A Better World, Backed by Data

It’s politics season in America. This one is particularly bad. I’ll leave off lamenting our lack of endearing candidates and endeavor to destabilize a bit of the unbridled pessimism that springs forth when two opposing political parties turn a nation into their battleground of divisive plays for power.

The 50 states of America unite not just to advance America but to continuously improve our world at large. As one of the most powerful nations in this world, our responsibility and duty rests first and foremost in the livelihood, intelligence, and worldliness of our populace. That is to say, not just an understanding of the present. We must have the wisdom to look beyond our borders and deeper into history. A broader perspective on time reveals that things may not be as they initially seem.

While the percentage of US citizens holding a passport is growing, it’s still only about 100M Americans. That 1/3 of the county leaves 66% of Americans unable to legally travel outside USA. It’s therefore no wonder that our news is overly nationalistic and tends to lack a cohesive worldview. Let’s take a crack at breaking that trend whilst instilling a healthy dose of rational optimism toward humanity’s shared global future.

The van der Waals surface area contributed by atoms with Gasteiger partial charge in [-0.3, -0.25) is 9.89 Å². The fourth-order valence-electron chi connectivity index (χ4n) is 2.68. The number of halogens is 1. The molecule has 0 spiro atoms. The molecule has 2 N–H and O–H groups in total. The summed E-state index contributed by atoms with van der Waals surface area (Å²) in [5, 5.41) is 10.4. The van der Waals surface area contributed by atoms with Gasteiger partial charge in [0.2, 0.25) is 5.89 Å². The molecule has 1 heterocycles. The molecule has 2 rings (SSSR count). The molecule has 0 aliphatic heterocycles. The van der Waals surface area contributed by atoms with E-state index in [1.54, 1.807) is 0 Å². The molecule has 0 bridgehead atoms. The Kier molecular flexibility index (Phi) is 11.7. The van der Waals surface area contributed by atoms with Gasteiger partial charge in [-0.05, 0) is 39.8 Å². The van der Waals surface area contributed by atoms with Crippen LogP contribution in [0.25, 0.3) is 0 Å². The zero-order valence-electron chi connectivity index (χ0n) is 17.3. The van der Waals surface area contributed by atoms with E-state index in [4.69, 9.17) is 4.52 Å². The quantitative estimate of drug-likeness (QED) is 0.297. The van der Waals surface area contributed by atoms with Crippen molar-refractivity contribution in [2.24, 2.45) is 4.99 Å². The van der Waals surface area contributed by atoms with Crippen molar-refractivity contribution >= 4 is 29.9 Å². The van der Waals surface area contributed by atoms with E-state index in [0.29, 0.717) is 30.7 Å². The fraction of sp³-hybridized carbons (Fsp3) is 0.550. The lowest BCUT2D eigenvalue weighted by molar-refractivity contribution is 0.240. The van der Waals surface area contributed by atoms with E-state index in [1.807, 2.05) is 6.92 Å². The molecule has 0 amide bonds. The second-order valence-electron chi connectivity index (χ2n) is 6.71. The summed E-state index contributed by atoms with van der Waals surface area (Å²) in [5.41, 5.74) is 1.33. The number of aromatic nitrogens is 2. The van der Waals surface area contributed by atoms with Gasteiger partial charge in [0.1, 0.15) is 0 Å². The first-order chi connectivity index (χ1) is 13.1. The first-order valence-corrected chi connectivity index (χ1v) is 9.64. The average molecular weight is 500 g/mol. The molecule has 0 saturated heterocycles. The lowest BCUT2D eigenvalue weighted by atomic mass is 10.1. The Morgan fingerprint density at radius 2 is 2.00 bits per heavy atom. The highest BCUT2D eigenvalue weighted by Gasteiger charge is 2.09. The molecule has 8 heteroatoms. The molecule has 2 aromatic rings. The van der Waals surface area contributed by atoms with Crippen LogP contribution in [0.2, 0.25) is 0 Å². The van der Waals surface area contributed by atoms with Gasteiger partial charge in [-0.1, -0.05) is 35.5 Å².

The world is much better than it has ever been, as evidenced by the following economic data visualized by Max Roser at University of Oxford.

First, let’s all rejoice that pretty much everyone is living longer. Life expectancy has doubled from 1800 to 2001.

life expectancy, 1800 to 2000, 1800, 2011, economics, data visualization, economics, gif

Play around with this graph to explore changes in life expectancy of countries:

Longer life expectancy may not mean much if quality of life is not also improved. Luckily, nearly every metric is ascending.

The UN’s overall Human Development Index has been on the rise for decades.


Fewer than 10% of people on the planet now live in absolute poverty. We’re not talking about losing a car to a debt collector. We’re talking about raw destitution.

Absolute poverty is defined by the United Nations as “a condition characterised by severe deprivation of basic human needs, including food, safe drinking water, sanitation facilities, health, shelter, education and information. It depends not only on income but also on access to services.” In 1900, 80% of the world’s population lived in absolute poverty.